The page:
• Actions Speak Louder •
The News’ call for action on Pacific Coast Highway has been joined in the last week by a community chorus that includes members of the Malibu City Council at their recent meeting and residents throughout the community, who are either considering organizing citizen groups, or vowing to make their concerns public at the city, county and state levels of government through letters to the editor or their personal connections with elected officials.
This chorus of public concern, singing at its loudest, is what it will take to push aside bureaucratic tendencies toward inaction and ensure that PCH, a state highway, gets the kind of enforcement oversight that a road traveled by thousands of local residents, out-of-area commuters and recreational visitors requires if the road is not going to become a proverbial trail of tears known for its deaths and injuries.
When the bean counters start talking about budgets, and statisticians want to debate the death toll versus that of other roadways, Malibuites have to be prepared to shout them down. Government perpetuates the status quo whenever possible, but upending the status quo is the only way public safety on PCH can be improved, and the speeding, the driving while impaired and the ubiquitous cell phone use and other distractions can be brought under control.
A current member of the city council has just opened lines of communication with the state Department of Transportation. Caltrans maintains a closed-door policy whenever possible, but Caltrans officials have said that they are ready to meet with city representatives because they appreciate that PCH safety is to their advantage. They know the attributes of the highway that make it dangerous.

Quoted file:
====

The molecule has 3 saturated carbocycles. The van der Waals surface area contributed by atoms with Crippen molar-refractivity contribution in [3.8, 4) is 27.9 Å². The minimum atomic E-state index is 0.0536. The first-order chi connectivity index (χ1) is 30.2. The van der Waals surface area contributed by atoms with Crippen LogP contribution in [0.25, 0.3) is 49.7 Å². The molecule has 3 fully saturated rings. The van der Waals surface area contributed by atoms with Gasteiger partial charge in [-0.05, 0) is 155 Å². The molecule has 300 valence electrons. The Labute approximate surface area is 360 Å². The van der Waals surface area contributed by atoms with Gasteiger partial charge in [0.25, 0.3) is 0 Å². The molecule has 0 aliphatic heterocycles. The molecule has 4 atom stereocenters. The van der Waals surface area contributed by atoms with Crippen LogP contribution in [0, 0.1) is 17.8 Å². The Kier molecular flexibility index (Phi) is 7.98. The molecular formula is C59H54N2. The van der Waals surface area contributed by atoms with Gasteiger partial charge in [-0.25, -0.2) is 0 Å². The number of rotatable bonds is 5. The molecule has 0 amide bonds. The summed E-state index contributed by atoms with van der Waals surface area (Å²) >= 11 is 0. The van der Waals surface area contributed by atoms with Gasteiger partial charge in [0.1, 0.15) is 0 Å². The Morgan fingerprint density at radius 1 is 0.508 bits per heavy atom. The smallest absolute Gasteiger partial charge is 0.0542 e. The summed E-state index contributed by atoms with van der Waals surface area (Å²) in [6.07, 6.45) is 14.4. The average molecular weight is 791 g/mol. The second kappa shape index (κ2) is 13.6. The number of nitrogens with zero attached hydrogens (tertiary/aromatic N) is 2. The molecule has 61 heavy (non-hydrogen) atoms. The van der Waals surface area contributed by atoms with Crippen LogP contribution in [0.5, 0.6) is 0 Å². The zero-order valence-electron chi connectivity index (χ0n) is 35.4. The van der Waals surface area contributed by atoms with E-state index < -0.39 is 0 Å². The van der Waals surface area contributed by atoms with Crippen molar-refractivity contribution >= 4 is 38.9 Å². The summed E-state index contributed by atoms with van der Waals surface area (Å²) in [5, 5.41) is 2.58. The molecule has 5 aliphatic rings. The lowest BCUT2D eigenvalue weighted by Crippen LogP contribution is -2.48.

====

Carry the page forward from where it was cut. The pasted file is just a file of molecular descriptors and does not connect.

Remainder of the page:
Malibu’s two state representatives also have been reluctant in the past to tackle PCH concerns, especially with regard to bringing back the California Highway Patrol for traffic control, but both now show new appreciation for the depth of constituent insistence on renewing a discussion of options. The recent deaths of local caregivers, a visitor and a thirteen-year-old full of promise can’t be ignored.
Residents who want to climb aboard the PCH safety bandwagon can check out the new citizens group that is just getting started. Write letters to the editor. Speak at city council meetings and other public forums. Encourage elected and appointed officials to make PCH safety a top priority on every public policy agenda.